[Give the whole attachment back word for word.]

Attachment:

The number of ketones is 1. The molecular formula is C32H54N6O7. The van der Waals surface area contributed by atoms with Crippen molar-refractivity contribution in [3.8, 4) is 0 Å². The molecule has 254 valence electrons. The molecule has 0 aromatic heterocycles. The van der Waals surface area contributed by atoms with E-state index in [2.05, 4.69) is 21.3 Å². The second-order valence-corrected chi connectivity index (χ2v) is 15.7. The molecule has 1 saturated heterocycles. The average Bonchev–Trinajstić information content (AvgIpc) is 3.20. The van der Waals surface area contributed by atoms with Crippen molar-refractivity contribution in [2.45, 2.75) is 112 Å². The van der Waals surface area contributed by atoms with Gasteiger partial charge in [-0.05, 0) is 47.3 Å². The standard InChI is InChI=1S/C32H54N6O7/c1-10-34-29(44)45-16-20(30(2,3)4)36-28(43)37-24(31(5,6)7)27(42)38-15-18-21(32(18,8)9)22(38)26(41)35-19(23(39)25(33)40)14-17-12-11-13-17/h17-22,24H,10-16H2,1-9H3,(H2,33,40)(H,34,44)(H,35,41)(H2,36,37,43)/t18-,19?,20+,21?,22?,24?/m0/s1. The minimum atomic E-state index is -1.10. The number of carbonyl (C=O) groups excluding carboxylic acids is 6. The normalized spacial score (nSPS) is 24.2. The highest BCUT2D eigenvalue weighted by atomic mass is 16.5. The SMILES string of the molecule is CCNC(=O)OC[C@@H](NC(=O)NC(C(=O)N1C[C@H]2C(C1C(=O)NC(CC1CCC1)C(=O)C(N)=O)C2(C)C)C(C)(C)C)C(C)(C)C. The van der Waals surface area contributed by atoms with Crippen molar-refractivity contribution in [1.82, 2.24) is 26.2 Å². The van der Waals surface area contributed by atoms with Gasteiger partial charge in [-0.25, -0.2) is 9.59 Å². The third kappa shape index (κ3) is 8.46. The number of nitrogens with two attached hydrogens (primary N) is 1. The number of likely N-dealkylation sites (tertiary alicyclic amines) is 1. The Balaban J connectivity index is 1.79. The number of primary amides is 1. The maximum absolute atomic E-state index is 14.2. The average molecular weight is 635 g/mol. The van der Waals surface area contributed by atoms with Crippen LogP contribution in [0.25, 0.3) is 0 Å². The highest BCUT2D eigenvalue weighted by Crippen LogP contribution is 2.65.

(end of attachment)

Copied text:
The number of ketones is 1. The molecular formula is C32H54N6O7. The van der Waals surface area contributed by atoms with Crippen molar-refractivity contribution in [3.8, 4) is 0 Å². The molecule has 254 valence electrons. The molecule has 0 aromatic heterocycles. The van der Waals surface area contributed by atoms with E-state index in [2.05, 4.69) is 21.3 Å². The second-order valence-corrected chi connectivity index (χ2v) is 15.7. The molecule has 1 saturated heterocycles. The average Bonchev–Trinajstić information content (AvgIpc) is 3.20. The van der Waals surface area contributed by atoms with Crippen molar-refractivity contribution in [2.45, 2.75) is 112 Å². The van der Waals surface area contributed by atoms with Gasteiger partial charge in [-0.05, 0) is 47.3 Å². The standard InChI is InChI=1S/C32H54N6O7/c1-10-34-29(44)45-16-20(30(2,3)4)36-28(43)37-24(31(5,6)7)27(42)38-15-18-21(32(18,8)9)22(38)26(41)35-19(23(39)25(33)40)14-17-12-11-13-17/h17-22,24H,10-16H2,1-9H3,(H2,33,40)(H,34,44)(H,35,41)(H2,36,37,43)/t18-,19?,20+,21?,22?,24?/m0/s1. The minimum atomic E-state index is -1.10. The number of carbonyl (C=O) groups excluding carboxylic acids is 6. The normalized spacial score (nSPS) is 24.2. The highest BCUT2D eigenvalue weighted by atomic mass is 16.5. The SMILES string of the molecule is CCNC(=O)OC[C@@H](NC(=O)NC(C(=O)N1C[C@H]2C(C1C(=O)NC(CC1CCC1)C(=O)C(N)=O)C2(C)C)C(C)(C)C)C(C)(C)C. The van der Waals surface area contributed by atoms with Crippen molar-refractivity contribution in [1.82, 2.24) is 26.2 Å². The van der Waals surface area contributed by atoms with Gasteiger partial charge in [-0.25, -0.2) is 9.59 Å². The third kappa shape index (κ3) is 8.46. The number of nitrogens with two attached hydrogens (primary N) is 1. The number of likely N-dealkylation sites (tertiary alicyclic amines) is 1. The Balaban J connectivity index is 1.79. The number of primary amides is 1. The maximum absolute atomic E-state index is 14.2. The average molecular weight is 635 g/mol. The van der Waals surface area contributed by atoms with Crippen LogP contribution in [0.25, 0.3) is 0 Å². The highest BCUT2D eigenvalue weighted by Crippen LogP contribution is 2.65.